Purdue University Graduate School
Dissertation_SamyogS.pdf (34.65 MB)

Seismic isolation of nuclear reactor vessels considering soil-structure interaction

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posted on 2022-07-26, 13:27 authored by Samyog ShresthaSamyog Shrestha

The research presented in this dissertation investigates the influence of soil-structure
interaction on seismic isolation of nuclear reactor vessels using numerical simulations. This
research is motivated by the nuclear industry searching for viable solutions to standardize
the design of reactor vessels. Seismic isolation of reactor vessels is a potential solution as it
enables deployment of standardized reactor vessels irrespective of site seismic hazard
thereby saving time and cost by allowing large-scale factory fabrication of standard
modules and by eliminating the need for repeated approval of reactor vessel design. Seismic
isolation is also a technology that has matured from successful implementation in buildings
and bridges allowing easier transition to nuclear applications. Currently, the
implementation of component-level seismic isolation in nuclear industry is challenging due
to gaps in research and lack of specific guidelines.

In this research, the effectiveness and potential limitations of using conventional friction
pendulum bearings for component-level isolation are investigated based on conceptual
numerical models of seismically isolated reactor vessels at different nuclear power plant
sites subject to a variety of ground motions. The numerical modeling and analysis
approach presented in this research are checked using experimental data and results from
multiple numerical codes to ensure reliability of the obtained analysis results.

Within the scope of this study, it is found that slender vessels are particularly vulnerable
to rotational acceleration at the isolation interface. Rotational acceleration at the isolation
interface is caused by rotation at the foundation level of the containment building housing
the isolated reactor vessel and by excitation of higher horizontal translational modes of the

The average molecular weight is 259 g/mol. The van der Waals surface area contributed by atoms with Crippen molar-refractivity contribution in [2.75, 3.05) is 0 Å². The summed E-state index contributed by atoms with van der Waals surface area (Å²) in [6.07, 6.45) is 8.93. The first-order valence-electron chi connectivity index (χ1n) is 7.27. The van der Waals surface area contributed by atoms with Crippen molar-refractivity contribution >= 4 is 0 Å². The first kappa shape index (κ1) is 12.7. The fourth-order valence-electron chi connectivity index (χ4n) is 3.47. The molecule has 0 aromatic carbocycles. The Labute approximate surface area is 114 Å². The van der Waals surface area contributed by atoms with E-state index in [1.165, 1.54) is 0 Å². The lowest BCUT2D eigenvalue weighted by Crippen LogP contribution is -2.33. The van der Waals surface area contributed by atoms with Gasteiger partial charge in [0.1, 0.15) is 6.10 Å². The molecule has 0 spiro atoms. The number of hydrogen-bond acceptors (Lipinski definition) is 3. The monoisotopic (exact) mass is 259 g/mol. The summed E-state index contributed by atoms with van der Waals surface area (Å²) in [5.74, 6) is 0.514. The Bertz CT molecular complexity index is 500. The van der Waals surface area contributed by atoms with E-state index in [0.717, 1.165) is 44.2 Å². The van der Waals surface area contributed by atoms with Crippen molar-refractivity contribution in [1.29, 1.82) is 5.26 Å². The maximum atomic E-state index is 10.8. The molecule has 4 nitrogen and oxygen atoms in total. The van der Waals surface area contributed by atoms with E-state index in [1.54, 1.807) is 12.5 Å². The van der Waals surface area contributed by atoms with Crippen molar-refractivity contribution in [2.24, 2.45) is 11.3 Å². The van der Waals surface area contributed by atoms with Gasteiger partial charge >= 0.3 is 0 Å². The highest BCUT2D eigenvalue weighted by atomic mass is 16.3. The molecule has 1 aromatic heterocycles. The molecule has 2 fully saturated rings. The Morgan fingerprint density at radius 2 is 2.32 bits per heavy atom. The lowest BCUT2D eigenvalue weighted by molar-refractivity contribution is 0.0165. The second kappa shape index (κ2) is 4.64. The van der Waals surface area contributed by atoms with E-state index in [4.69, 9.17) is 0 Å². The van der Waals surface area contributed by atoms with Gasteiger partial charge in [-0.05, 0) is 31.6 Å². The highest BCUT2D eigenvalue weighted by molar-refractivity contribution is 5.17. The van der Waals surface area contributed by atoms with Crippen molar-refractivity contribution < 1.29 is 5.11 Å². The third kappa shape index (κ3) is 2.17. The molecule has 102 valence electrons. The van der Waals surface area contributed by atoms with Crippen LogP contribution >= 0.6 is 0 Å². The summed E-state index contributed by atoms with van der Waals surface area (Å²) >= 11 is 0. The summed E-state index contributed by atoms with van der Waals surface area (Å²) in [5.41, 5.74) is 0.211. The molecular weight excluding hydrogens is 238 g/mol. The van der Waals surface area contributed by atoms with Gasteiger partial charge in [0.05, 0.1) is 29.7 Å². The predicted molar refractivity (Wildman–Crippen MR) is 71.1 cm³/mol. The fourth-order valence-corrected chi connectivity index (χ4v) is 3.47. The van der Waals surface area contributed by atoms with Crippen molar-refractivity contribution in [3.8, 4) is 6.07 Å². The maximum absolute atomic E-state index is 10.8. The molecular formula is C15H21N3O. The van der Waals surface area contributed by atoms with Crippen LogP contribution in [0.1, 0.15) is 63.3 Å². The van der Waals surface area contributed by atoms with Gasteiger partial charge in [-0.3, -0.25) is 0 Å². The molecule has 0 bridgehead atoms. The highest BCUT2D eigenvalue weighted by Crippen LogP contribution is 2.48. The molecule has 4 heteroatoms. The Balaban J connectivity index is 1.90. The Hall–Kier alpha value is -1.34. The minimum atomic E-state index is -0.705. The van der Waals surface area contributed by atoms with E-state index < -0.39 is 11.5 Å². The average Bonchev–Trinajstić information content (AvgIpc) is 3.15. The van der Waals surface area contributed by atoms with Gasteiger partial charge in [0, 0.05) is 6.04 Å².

seismically isolated system. Rotation of the building foundation increases with decrease in
shear wave velocity of the soil surrounding the building foundation. When the containment
building is embedded below the soil surface, the effect of embedment on peak horizontal
acceleration of the isolated vessel depends on the amount of increase in shear wave velocity
at the foundation level of the building. When embedment does not result in any change in
shear wave velocity, it is found to have negligible impact on the acceleration response of the
isolated vessel.

  The optimum location to support a vessel for seismic isolation is found to be on a plane
passing through its center of mass. It minimizes horizontal acceleration in the isolated
vessel as well as the tendency of isolator to uplift. Isolator uplift and exceedence of
displacement capacity of the isolator during extreme events are possible drawbacks in using
seismic isolation technology since they produce impact forces due to uplift and
re-engagement of the isolator or due to collision between the isolated system and the moat
wall. If such cases are avoided, seismic isolation of reactor vessel could provide more than
50% reduction in peak acceleration of vessel except for low-intensity motions that do not
engage the isolator.


Degree Type

  • Doctor of Philosophy


  • Civil Engineering

Campus location

  • West Lafayette

Advisor/Supervisor/Committee Chair

Ayhan Irfanoglu

Additional Committee Member 2

Arun Prakash

Additional Committee Member 3

Sukru Guzey

Additional Committee Member 4

Robert Nowack

Additional Committee Member 5

Efe Kurt